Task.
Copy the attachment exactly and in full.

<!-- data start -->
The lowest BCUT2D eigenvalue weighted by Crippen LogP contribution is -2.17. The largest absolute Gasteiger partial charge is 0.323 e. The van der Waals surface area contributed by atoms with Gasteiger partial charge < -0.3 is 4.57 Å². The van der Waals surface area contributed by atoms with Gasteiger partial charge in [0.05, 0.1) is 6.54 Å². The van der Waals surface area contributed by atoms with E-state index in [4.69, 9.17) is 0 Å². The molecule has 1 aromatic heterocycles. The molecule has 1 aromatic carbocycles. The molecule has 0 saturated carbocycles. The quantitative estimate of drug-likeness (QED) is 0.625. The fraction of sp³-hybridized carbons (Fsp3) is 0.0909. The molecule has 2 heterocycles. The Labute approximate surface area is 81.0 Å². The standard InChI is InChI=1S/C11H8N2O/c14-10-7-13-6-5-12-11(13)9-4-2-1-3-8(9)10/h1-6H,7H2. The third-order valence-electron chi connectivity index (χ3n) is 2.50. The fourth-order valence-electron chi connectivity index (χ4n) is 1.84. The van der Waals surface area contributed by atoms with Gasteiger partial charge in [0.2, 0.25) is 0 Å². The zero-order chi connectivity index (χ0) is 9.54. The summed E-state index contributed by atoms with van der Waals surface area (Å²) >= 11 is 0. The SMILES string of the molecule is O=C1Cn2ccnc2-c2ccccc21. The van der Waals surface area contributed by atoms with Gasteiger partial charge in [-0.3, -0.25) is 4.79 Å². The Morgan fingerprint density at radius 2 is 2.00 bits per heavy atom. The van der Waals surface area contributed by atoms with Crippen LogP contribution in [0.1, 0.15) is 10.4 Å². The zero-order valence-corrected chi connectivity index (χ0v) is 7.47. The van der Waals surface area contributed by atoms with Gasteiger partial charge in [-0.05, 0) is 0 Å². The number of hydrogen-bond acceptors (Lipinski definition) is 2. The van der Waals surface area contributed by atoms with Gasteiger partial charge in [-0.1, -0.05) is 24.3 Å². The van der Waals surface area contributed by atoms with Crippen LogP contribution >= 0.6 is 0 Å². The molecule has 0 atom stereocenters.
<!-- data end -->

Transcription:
The lowest BCUT2D eigenvalue weighted by Crippen LogP contribution is -2.17. The largest absolute Gasteiger partial charge is 0.323 e. The van der Waals surface area contributed by atoms with Gasteiger partial charge < -0.3 is 4.57 Å². The van der Waals surface area contributed by atoms with Gasteiger partial charge in [0.05, 0.1) is 6.54 Å². The van der Waals surface area contributed by atoms with E-state index in [4.69, 9.17) is 0 Å². The molecule has 1 aromatic heterocycles. The molecule has 1 aromatic carbocycles. The molecule has 0 saturated carbocycles. The quantitative estimate of drug-likeness (QED) is 0.625. The fraction of sp³-hybridized carbons (Fsp3) is 0.0909. The molecule has 2 heterocycles. The Labute approximate surface area is 81.0 Å². The standard InChI is InChI=1S/C11H8N2O/c14-10-7-13-6-5-12-11(13)9-4-2-1-3-8(9)10/h1-6H,7H2. The third-order valence-electron chi connectivity index (χ3n) is 2.50. The fourth-order valence-electron chi connectivity index (χ4n) is 1.84. The van der Waals surface area contributed by atoms with Gasteiger partial charge in [0.2, 0.25) is 0 Å². The zero-order chi connectivity index (χ0) is 9.54. The summed E-state index contributed by atoms with van der Waals surface area (Å²) >= 11 is 0. The SMILES string of the molecule is O=C1Cn2ccnc2-c2ccccc21. The van der Waals surface area contributed by atoms with Gasteiger partial charge in [-0.3, -0.25) is 4.79 Å². The Morgan fingerprint density at radius 2 is 2.00 bits per heavy atom. The van der Waals surface area contributed by atoms with Crippen LogP contribution in [0.1, 0.15) is 10.4 Å². The zero-order valence-corrected chi connectivity index (χ0v) is 7.47. The van der Waals surface area contributed by atoms with Gasteiger partial charge in [-0.05, 0) is 0 Å². The number of hydrogen-bond acceptors (Lipinski definition) is 2. The van der Waals surface area contributed by atoms with Gasteiger partial charge in [-0.1, -0.05) is 24.3 Å². The van der Waals surface area contributed by atoms with Crippen LogP contribution >= 0.6 is 0 Å². The molecule has 0 atom stereocenters.